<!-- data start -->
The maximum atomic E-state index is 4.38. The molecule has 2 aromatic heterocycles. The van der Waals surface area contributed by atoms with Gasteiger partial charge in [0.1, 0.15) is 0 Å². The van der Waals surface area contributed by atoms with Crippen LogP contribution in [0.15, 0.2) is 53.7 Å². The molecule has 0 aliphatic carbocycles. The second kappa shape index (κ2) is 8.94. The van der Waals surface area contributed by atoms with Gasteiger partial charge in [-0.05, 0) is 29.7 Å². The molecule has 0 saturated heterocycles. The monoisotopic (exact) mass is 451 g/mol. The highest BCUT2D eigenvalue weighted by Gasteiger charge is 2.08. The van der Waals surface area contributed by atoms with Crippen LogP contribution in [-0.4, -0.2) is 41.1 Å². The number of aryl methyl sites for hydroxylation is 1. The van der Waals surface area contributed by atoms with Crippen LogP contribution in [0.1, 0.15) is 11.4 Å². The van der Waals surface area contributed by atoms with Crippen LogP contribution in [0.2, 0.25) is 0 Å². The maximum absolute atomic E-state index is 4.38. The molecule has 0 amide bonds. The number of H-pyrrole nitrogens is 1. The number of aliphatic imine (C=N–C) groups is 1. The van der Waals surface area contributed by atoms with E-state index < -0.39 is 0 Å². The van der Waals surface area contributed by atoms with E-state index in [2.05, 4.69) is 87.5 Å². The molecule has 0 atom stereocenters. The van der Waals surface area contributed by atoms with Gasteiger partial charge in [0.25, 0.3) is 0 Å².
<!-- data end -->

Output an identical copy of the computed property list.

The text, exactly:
The maximum atomic E-state index is 4.38. The molecule has 2 aromatic heterocycles. The van der Waals surface area contributed by atoms with Gasteiger partial charge in [0.1, 0.15) is 0 Å². The van der Waals surface area contributed by atoms with Crippen LogP contribution in [0.15, 0.2) is 53.7 Å². The molecule has 0 aliphatic carbocycles. The second kappa shape index (κ2) is 8.94. The van der Waals surface area contributed by atoms with Gasteiger partial charge in [-0.05, 0) is 29.7 Å². The molecule has 0 saturated heterocycles. The monoisotopic (exact) mass is 451 g/mol. The highest BCUT2D eigenvalue weighted by Gasteiger charge is 2.08. The van der Waals surface area contributed by atoms with Crippen LogP contribution in [-0.4, -0.2) is 41.1 Å². The number of aryl methyl sites for hydroxylation is 1. The van der Waals surface area contributed by atoms with Crippen LogP contribution in [0.1, 0.15) is 11.4 Å². The van der Waals surface area contributed by atoms with Crippen LogP contribution in [0.2, 0.25) is 0 Å². The maximum absolute atomic E-state index is 4.38. The molecule has 0 amide bonds. The number of H-pyrrole nitrogens is 1. The number of aliphatic imine (C=N–C) groups is 1. The van der Waals surface area contributed by atoms with E-state index < -0.39 is 0 Å². The van der Waals surface area contributed by atoms with E-state index in [2.05, 4.69) is 87.5 Å². The molecule has 0 atom stereocenters. The van der Waals surface area contributed by atoms with Gasteiger partial charge in [0.25, 0.3) is 0 Å².